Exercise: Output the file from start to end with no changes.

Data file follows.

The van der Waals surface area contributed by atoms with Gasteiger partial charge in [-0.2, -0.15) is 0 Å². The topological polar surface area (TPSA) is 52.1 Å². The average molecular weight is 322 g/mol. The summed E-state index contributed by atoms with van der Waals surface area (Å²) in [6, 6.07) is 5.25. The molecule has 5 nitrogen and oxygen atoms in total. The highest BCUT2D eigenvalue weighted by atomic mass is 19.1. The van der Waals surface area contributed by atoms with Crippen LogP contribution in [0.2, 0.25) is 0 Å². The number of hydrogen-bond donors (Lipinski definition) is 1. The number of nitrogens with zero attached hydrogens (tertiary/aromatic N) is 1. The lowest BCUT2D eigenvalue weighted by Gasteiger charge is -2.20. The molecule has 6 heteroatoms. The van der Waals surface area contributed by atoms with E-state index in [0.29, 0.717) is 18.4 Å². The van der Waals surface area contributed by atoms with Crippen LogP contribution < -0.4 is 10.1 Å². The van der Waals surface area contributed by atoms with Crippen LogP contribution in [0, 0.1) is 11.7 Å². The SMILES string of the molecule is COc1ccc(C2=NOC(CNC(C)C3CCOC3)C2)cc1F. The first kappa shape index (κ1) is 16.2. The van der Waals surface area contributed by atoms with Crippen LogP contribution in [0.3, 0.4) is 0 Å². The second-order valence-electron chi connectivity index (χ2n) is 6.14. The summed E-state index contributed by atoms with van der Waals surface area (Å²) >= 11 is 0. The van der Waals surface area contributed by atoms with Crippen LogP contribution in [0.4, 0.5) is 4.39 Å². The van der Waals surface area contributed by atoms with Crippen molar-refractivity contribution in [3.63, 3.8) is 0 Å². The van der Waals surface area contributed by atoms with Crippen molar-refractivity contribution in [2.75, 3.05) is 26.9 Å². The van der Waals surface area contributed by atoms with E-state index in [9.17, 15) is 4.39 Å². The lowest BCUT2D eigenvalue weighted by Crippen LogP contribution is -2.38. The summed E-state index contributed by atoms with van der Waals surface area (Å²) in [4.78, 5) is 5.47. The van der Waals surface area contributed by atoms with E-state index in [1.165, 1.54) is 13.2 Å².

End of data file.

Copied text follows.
The van der Waals surface area contributed by atoms with Gasteiger partial charge in [-0.2, -0.15) is 0 Å². The topological polar surface area (TPSA) is 52.1 Å². The average molecular weight is 322 g/mol. The summed E-state index contributed by atoms with van der Waals surface area (Å²) in [6, 6.07) is 5.25. The molecule has 5 nitrogen and oxygen atoms in total. The highest BCUT2D eigenvalue weighted by atomic mass is 19.1. The van der Waals surface area contributed by atoms with Crippen LogP contribution in [0.2, 0.25) is 0 Å². The number of hydrogen-bond donors (Lipinski definition) is 1. The number of nitrogens with zero attached hydrogens (tertiary/aromatic N) is 1. The lowest BCUT2D eigenvalue weighted by Gasteiger charge is -2.20. The molecule has 6 heteroatoms. The van der Waals surface area contributed by atoms with E-state index in [0.29, 0.717) is 18.4 Å². The van der Waals surface area contributed by atoms with Crippen LogP contribution < -0.4 is 10.1 Å². The van der Waals surface area contributed by atoms with Crippen LogP contribution in [0, 0.1) is 11.7 Å². The SMILES string of the molecule is COc1ccc(C2=NOC(CNC(C)C3CCOC3)C2)cc1F. The first kappa shape index (κ1) is 16.2. The van der Waals surface area contributed by atoms with Crippen LogP contribution in [0.3, 0.4) is 0 Å². The second-order valence-electron chi connectivity index (χ2n) is 6.14. The summed E-state index contributed by atoms with van der Waals surface area (Å²) >= 11 is 0. The van der Waals surface area contributed by atoms with Crippen LogP contribution in [0.4, 0.5) is 4.39 Å². The van der Waals surface area contributed by atoms with Crippen molar-refractivity contribution in [3.63, 3.8) is 0 Å². The van der Waals surface area contributed by atoms with Crippen molar-refractivity contribution in [2.75, 3.05) is 26.9 Å². The van der Waals surface area contributed by atoms with E-state index in [9.17, 15) is 4.39 Å². The lowest BCUT2D eigenvalue weighted by Crippen LogP contribution is -2.38. The summed E-state index contributed by atoms with van der Waals surface area (Å²) in [4.78, 5) is 5.47. The van der Waals surface area contributed by atoms with E-state index in [1.165, 1.54) is 13.2 Å².